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World Alzheimer’s Day: MedUni Vienna is developing technical solutions to help dementia patients

MEMENTO project started in May
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(Vienna, 21 September 2017) The clinical syndrome known as dementia covers a group of clinical pictures involving the impairment of cognitive functions such as memory, speech, orientation, comprehension and judgement. This goes hand-in-hand with difficulties in everyday life, such as in household organisation, handling financial matters or keeping medical appointments. The symptoms are often accompanied by depressed mood and a change in social behaviour and motivation. Since May 2017, MedUni Vienna has been participating in the European MEMENTO project, dedicated to the development of technical solutions to help sufferers and their relatives cope with forgetfulness on a day-to-day basis.

MEMENTO (Memory and Moments collected) is a joint project being conducted by eight centres in Austria, Italy and Spain. "The MEMENTO programme should help to remind patients with mild dementia of everyday events, situations and places and help them to retain new information," explains Elisabeth Stögmann of MedUni Vienna’s Department of Neurology and Head of the dementia clinic at MedUni Vienna/Vienna General Hospital, on the occasion of World Alzheimer's Day on 21 September. "The aim is to make people with dementia feel safe and to create a familiar environment for them."

"MEMENTO will consist of three components, which can be used to collect personal images, videos and notes. This data will then undergo smart processing in a Cloud and serve as aids to memory. Technical implementation will be supported by potential users right from the start," says Sten Hanke from the AIT Austrian Institute of Technology GmbH.

130,000 Austrians affected
Dementia predominantly occurs in older people and, in view of the current demographic trend, has become a major issue for society and health policy.  Currently around 130,000 people in Austria are suffering from some form of dementia and experts estimate that this number will double by 2050. Accounting for around 60 – 80% of cases, Alzheimer's disease is by far the most common form of dementia.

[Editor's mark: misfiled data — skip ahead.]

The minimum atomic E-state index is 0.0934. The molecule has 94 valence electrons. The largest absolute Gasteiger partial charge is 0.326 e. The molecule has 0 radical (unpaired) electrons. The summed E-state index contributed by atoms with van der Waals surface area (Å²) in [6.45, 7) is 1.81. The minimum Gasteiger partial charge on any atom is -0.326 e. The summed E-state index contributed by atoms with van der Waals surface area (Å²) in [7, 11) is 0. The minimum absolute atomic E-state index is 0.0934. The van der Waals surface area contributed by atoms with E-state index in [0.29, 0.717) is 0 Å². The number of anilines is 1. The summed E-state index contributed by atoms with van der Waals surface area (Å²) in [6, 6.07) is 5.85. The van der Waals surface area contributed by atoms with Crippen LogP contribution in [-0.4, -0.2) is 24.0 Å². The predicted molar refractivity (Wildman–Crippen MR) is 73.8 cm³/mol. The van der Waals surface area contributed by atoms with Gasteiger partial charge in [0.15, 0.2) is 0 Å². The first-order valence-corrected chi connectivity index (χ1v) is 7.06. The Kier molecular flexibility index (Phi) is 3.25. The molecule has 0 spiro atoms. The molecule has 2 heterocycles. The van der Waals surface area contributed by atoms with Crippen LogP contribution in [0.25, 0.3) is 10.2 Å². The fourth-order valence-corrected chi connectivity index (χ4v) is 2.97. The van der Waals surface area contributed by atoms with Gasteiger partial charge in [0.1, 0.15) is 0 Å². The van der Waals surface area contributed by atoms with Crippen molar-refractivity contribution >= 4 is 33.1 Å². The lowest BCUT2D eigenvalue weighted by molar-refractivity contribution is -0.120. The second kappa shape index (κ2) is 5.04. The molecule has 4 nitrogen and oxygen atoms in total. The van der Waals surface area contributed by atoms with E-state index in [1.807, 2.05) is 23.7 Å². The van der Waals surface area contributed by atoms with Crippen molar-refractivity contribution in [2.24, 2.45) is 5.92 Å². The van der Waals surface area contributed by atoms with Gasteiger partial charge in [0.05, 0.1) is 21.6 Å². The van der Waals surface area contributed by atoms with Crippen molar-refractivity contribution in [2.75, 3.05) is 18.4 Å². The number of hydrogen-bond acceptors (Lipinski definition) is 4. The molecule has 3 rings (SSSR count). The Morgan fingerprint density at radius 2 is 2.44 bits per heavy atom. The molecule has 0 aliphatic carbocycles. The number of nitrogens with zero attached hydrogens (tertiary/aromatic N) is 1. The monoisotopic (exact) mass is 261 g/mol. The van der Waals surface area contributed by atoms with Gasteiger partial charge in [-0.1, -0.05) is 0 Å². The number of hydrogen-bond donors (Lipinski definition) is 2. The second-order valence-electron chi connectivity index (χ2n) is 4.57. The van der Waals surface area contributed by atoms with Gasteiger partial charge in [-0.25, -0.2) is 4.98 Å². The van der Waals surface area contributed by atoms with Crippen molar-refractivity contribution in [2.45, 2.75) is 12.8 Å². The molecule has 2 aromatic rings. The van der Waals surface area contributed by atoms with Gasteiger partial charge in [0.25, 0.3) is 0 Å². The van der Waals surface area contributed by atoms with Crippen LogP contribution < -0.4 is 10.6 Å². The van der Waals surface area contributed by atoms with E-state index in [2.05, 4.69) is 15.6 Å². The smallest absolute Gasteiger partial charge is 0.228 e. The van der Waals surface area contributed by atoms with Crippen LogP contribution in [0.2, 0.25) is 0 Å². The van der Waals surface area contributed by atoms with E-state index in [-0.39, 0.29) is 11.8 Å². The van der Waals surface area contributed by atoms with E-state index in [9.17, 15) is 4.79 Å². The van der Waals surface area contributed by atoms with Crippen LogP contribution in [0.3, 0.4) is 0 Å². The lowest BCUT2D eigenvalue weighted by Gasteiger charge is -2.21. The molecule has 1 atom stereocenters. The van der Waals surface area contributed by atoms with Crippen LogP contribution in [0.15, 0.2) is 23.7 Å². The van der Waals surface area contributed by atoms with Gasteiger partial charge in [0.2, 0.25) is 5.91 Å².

Says Stögmann: "Most people with dementia can recall memories from their early lives much more readily than things that have happened more recently. It is possible for them to remember a large number of facts or experiences but be very forgetful about things in the present – such as recent events or what they have just been talking about. Consequently, dementia sufferers often have difficulty in remembering what happened a few minutes or hours ago but can clearly remember things that happened when they were much younger."

The MEMENTO team is made up of interdisciplinary experts from different sectors: researchers from the medical sector (MedUni Vienna, University Hospital in Perugia and a nursing home in Spain) and from technical research (AIT Austrian Institute of Technology GmbH) and design specialists (BKM Design Studio) are working together to create a solution that is easy to use and meets the needs of the target group. Industrial partners (VirtualWare, WeTouch, Integris and Citard Services) in the consortium are focusing on marketing the solution that is developed.

The project is being funded by the Active and Assisted Living (AAL) programme, which supports projects that develop information and communication technology to improve the quality of life of elderly people. National funding comes from the FFG benefit programme. The Active and Assisted Living (AAL) programme is funding the development and testing of the solution in three European countries over the next 3 years to the tune of 2 million euros.